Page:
How to Transform the Negev into Disneyland

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Within four years, with a budget of NIS 3-4 billion, it would be possible to open Israel’s next airport at Nevatim ■ Its contribution to the region in employment and solutions for disadvantaged populations would far surpass the benefit from the Ramat David Airport.

Roni Flamer

The year is 2030. Be’er Sheva already has 400,000 residents; Arad, Kuseife, Hura, Meitar, Dimona, Arara and other cities in the Negev have tripled their population; the Nevatim international employment area is the workplace of more than 50,000 employees in digital healthcare, logistics (Amazon has opened its Center for Africa and Asia in Israel), Desert Tech and more.

Be’er Sheva has transformed words into action and grew from being home for 3,000 cyber workers to a powerhouse with 25,000 people employed there. More than half of university’s students decide to remain in the city, and the innovation district will soon be populated; in two months, the fourth largest Disney park in the world will be inaugurated in Dimona, with the Arara local council in the Negev as a full partner in the park. Following opening of the Nevatim‎ Airport, a formula was found for recognizing land for a majority of the Bedouin population, and the value of land in the region that was once considered the “Wild South” has become attractive.

This is not a distant dream, but a vision just moments from realization. In recent months, after years of efforts, we are seeing the light at the “end of the country.” Professionals, party leaders and government officials are reading the plans, reviewing the schedules and costs, and realizing that there is a once-in-a-century opportunity to transform the Negev and the entire country. Even in the field of aviation, we are not looking far enough ahead, and thinking outside the box: We need to understand that with the birthrate in Israel, the decline in airfares and the increase in passengers, we can reach 50 million passengers/year in a decade. Today, more than 25 million passengers already fly to and from Israel each year, and lacking competition, our only international airport, which is not managing the burden, can charge any price.

I have been living in Yeruham for several years, but I love both the Galilee and the Negev. Initially, I favored establishing Israel’s second international airport at Ramat David. “There should also be something for the Galilee,” I said, as did other supporters. In that spirit, a host of committees were established in Israel and experts were hired from abroad, at great cost, to promote the airport at Ramat David. However, because implementation is more important to us than declarations of intent, we checked the facts.

Ramat David is a relatively small military airport. Converting it to an international, civilian airport would require investing more than NIS 20 billion. Its construction would require expropriating agricultural land and water reservoirs, a process that would cost approximately NIS 2 billion, and do more harm than good to residents of the densely populated region. Many interested parties and stakeholders would drag the construction process to court, in several jurisdictions, and it could take 15 years or longer to overcome all obstacles and prepare the conditions for constructing an airport at Ramat David.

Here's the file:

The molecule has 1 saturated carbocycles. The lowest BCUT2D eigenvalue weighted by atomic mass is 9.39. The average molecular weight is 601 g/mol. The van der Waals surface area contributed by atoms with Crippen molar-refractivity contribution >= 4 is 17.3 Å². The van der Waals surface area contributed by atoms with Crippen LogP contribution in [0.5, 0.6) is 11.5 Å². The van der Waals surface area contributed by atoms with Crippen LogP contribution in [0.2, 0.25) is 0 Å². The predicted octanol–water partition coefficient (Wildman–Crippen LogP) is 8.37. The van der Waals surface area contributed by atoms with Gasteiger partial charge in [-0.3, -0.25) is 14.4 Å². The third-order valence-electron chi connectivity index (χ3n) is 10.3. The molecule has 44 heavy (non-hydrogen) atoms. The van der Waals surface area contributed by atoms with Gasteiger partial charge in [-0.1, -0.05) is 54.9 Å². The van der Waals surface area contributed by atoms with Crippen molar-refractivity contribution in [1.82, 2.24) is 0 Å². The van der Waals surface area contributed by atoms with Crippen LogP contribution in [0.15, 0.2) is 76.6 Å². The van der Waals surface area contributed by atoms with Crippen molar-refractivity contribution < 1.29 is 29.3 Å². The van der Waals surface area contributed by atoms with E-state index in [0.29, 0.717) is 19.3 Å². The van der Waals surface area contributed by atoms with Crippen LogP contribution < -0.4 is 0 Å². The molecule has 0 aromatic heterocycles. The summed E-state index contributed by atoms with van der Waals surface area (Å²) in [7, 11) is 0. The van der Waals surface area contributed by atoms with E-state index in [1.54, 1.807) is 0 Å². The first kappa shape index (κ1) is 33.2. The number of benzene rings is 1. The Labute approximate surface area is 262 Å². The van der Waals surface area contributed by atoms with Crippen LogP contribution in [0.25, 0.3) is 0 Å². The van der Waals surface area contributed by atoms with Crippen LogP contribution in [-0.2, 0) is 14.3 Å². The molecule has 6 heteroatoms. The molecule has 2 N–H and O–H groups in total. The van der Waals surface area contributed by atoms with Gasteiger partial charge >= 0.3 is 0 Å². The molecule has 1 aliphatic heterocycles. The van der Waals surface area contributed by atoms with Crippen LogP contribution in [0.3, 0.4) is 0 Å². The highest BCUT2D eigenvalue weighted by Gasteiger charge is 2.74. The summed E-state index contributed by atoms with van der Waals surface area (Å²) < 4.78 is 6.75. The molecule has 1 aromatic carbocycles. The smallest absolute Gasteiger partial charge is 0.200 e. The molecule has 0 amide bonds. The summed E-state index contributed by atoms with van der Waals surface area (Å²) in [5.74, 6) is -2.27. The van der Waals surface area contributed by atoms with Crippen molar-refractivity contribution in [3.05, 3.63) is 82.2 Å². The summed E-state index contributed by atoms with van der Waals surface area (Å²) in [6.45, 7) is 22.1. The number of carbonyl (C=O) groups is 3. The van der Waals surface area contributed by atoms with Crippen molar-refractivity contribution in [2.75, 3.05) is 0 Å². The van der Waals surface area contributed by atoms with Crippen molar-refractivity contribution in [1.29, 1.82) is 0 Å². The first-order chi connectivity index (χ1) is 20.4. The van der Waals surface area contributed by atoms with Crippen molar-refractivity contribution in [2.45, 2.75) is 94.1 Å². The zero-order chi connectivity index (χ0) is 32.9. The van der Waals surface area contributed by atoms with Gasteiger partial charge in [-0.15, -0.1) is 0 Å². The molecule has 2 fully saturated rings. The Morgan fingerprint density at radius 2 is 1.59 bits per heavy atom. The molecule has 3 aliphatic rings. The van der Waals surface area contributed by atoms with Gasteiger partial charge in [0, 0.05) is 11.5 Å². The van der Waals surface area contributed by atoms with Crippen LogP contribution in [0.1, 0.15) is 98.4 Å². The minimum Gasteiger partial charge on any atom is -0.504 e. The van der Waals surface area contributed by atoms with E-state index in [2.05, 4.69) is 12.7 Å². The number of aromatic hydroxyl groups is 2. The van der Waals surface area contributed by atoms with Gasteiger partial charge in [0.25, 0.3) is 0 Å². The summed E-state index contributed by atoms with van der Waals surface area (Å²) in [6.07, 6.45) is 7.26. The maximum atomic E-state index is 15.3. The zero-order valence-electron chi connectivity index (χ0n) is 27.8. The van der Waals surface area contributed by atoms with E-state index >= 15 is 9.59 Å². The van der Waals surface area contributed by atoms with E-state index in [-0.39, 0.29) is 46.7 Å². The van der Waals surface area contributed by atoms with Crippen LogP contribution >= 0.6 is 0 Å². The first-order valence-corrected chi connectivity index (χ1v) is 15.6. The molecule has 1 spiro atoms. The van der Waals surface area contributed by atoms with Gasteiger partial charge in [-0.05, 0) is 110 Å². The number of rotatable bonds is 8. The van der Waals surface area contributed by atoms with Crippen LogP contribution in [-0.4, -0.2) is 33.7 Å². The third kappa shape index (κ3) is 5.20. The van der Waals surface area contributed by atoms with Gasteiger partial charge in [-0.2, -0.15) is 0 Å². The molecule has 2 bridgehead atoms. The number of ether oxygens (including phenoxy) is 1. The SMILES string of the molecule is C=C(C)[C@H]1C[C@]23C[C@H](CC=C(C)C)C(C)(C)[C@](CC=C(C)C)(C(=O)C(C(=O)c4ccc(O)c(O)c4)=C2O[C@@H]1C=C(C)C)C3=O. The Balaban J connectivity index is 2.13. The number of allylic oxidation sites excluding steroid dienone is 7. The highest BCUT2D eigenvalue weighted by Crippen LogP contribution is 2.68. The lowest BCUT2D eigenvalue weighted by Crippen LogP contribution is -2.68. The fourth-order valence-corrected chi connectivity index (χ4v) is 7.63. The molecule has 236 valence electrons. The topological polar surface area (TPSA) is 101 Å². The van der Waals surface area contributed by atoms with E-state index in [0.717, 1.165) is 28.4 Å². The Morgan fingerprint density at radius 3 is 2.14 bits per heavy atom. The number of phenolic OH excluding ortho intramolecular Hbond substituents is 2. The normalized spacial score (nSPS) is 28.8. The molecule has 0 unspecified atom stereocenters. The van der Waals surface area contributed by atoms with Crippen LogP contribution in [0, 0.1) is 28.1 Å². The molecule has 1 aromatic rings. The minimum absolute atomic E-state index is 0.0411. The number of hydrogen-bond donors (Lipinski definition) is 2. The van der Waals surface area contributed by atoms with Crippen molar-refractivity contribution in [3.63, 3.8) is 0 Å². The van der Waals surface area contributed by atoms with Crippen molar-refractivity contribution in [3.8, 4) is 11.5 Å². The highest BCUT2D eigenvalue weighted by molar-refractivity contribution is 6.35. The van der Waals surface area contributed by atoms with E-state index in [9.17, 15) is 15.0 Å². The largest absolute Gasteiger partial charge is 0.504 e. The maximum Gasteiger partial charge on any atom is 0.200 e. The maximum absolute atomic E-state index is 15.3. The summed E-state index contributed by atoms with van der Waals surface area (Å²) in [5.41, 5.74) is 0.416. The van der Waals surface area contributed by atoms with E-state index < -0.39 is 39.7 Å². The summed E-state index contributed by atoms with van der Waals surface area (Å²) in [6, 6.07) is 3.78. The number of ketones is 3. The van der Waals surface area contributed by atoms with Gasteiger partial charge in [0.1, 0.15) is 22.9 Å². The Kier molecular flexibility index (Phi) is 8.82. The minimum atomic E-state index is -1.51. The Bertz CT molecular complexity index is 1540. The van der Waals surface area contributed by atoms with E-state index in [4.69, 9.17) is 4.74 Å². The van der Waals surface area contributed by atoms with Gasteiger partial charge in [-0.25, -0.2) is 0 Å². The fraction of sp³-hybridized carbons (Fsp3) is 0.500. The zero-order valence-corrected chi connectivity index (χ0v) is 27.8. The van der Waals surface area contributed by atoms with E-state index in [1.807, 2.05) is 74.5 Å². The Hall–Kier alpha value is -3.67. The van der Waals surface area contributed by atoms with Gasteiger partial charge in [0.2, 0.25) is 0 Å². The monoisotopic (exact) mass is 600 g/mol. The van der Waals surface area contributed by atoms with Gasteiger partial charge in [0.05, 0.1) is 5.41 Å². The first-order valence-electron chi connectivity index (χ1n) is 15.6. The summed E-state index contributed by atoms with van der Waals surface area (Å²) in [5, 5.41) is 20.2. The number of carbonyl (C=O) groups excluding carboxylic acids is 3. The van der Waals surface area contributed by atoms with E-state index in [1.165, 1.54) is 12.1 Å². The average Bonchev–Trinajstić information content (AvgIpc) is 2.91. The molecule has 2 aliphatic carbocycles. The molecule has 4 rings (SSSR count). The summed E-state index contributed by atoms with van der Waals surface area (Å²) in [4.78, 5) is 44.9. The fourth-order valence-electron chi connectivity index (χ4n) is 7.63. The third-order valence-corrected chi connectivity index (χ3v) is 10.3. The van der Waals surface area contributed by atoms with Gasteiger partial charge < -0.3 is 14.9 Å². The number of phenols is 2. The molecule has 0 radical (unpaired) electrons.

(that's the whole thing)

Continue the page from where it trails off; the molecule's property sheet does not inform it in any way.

Conversely, the Nevatim‎ Airport is available, from every perspective. A civilian runway has already been built (the Americans built it when they enlarged the military base, with a large investment), and within four years, Israel's next airport could be opened at budget of only NIS 3-4 billion. Its contribution to developing employment and solutions for disadvantaged populations in the region would be immeasurably larger than the benefit of the northern solution.

If we desire life, we definitely must find solutions for investing in the Galilee, in addition to investing in the Negev. Israel’s aviation plan needs to be constructed for a capacity of roughly 75 million passengers annually. The world is becoming increasingly more global, and the number of passengers will skyrocket. The decision must be modified, and the runway in Haifa extended at least enough for it to serve European destinations, and we also need to start considering the next international airport, whether it is in the Golan or the Galilee

There are few times in history where everything comes together: the transfer of intelligence units to the south, the growth of Be‘er Sheva and other cities of the south – now the only thing missing is the Archimedean point to facilitate a leap to the next level.

 

 

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